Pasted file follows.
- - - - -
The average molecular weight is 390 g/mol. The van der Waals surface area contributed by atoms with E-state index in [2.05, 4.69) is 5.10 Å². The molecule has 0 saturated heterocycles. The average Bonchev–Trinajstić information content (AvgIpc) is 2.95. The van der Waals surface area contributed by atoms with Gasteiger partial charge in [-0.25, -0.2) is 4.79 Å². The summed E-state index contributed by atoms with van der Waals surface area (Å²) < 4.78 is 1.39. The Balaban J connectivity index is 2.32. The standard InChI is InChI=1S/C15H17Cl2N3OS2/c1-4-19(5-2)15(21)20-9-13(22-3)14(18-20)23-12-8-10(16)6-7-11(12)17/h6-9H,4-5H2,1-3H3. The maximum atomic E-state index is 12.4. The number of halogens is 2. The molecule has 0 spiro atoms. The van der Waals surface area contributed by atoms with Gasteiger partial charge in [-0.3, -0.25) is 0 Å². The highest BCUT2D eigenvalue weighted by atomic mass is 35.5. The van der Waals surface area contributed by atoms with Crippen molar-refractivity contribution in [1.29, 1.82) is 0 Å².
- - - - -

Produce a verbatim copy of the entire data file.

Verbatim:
The average molecular weight is 390 g/mol. The van der Waals surface area contributed by atoms with E-state index in [2.05, 4.69) is 5.10 Å². The molecule has 0 saturated heterocycles. The average Bonchev–Trinajstić information content (AvgIpc) is 2.95. The van der Waals surface area contributed by atoms with Gasteiger partial charge in [-0.25, -0.2) is 4.79 Å². The summed E-state index contributed by atoms with van der Waals surface area (Å²) < 4.78 is 1.39. The Balaban J connectivity index is 2.32. The standard InChI is InChI=1S/C15H17Cl2N3OS2/c1-4-19(5-2)15(21)20-9-13(22-3)14(18-20)23-12-8-10(16)6-7-11(12)17/h6-9H,4-5H2,1-3H3. The maximum atomic E-state index is 12.4. The number of halogens is 2. The molecule has 0 spiro atoms. The van der Waals surface area contributed by atoms with Gasteiger partial charge in [-0.3, -0.25) is 0 Å². The highest BCUT2D eigenvalue weighted by atomic mass is 35.5. The van der Waals surface area contributed by atoms with Crippen molar-refractivity contribution in [1.29, 1.82) is 0 Å².